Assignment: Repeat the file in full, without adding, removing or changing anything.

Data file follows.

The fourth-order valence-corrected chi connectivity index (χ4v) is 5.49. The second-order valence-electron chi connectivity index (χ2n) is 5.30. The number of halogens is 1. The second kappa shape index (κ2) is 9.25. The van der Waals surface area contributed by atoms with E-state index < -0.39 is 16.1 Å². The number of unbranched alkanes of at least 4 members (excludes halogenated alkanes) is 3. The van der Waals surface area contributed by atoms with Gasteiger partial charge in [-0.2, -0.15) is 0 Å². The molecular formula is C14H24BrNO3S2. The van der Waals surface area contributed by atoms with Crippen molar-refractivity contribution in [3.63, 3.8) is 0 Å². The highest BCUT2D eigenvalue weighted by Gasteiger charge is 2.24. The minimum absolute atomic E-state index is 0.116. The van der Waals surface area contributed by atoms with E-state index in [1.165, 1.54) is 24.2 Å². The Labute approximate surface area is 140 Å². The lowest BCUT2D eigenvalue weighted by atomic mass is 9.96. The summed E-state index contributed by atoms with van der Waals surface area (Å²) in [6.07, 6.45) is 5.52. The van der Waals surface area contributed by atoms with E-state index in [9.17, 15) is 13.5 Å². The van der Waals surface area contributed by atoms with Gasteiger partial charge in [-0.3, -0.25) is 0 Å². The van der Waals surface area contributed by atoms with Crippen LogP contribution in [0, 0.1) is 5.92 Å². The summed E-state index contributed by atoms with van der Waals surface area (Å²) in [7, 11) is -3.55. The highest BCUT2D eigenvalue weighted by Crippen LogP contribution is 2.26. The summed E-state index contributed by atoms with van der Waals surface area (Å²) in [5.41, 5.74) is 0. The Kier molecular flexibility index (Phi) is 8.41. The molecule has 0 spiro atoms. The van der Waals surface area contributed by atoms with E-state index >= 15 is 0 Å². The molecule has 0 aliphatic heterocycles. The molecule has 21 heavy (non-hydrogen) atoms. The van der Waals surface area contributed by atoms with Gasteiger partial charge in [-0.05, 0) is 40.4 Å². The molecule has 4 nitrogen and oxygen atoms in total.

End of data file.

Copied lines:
The fourth-order valence-corrected chi connectivity index (χ4v) is 5.49. The second-order valence-electron chi connectivity index (χ2n) is 5.30. The number of halogens is 1. The second kappa shape index (κ2) is 9.25. The van der Waals surface area contributed by atoms with E-state index < -0.39 is 16.1 Å². The number of unbranched alkanes of at least 4 members (excludes halogenated alkanes) is 3. The van der Waals surface area contributed by atoms with Gasteiger partial charge in [-0.2, -0.15) is 0 Å². The molecular formula is C14H24BrNO3S2. The van der Waals surface area contributed by atoms with Crippen molar-refractivity contribution in [3.63, 3.8) is 0 Å². The highest BCUT2D eigenvalue weighted by Gasteiger charge is 2.24. The minimum absolute atomic E-state index is 0.116. The van der Waals surface area contributed by atoms with E-state index in [1.165, 1.54) is 24.2 Å². The Labute approximate surface area is 140 Å². The lowest BCUT2D eigenvalue weighted by atomic mass is 9.96. The summed E-state index contributed by atoms with van der Waals surface area (Å²) in [6.07, 6.45) is 5.52. The van der Waals surface area contributed by atoms with E-state index in [9.17, 15) is 13.5 Å². The van der Waals surface area contributed by atoms with Gasteiger partial charge in [-0.3, -0.25) is 0 Å². The van der Waals surface area contributed by atoms with Crippen LogP contribution in [0, 0.1) is 5.92 Å². The summed E-state index contributed by atoms with van der Waals surface area (Å²) in [7, 11) is -3.55. The highest BCUT2D eigenvalue weighted by Crippen LogP contribution is 2.26. The summed E-state index contributed by atoms with van der Waals surface area (Å²) in [5.41, 5.74) is 0. The Kier molecular flexibility index (Phi) is 8.41. The molecule has 0 spiro atoms. The van der Waals surface area contributed by atoms with E-state index >= 15 is 0 Å². The molecule has 0 aliphatic heterocycles. The molecule has 21 heavy (non-hydrogen) atoms. The van der Waals surface area contributed by atoms with Gasteiger partial charge in [-0.05, 0) is 40.4 Å². The molecule has 4 nitrogen and oxygen atoms in total.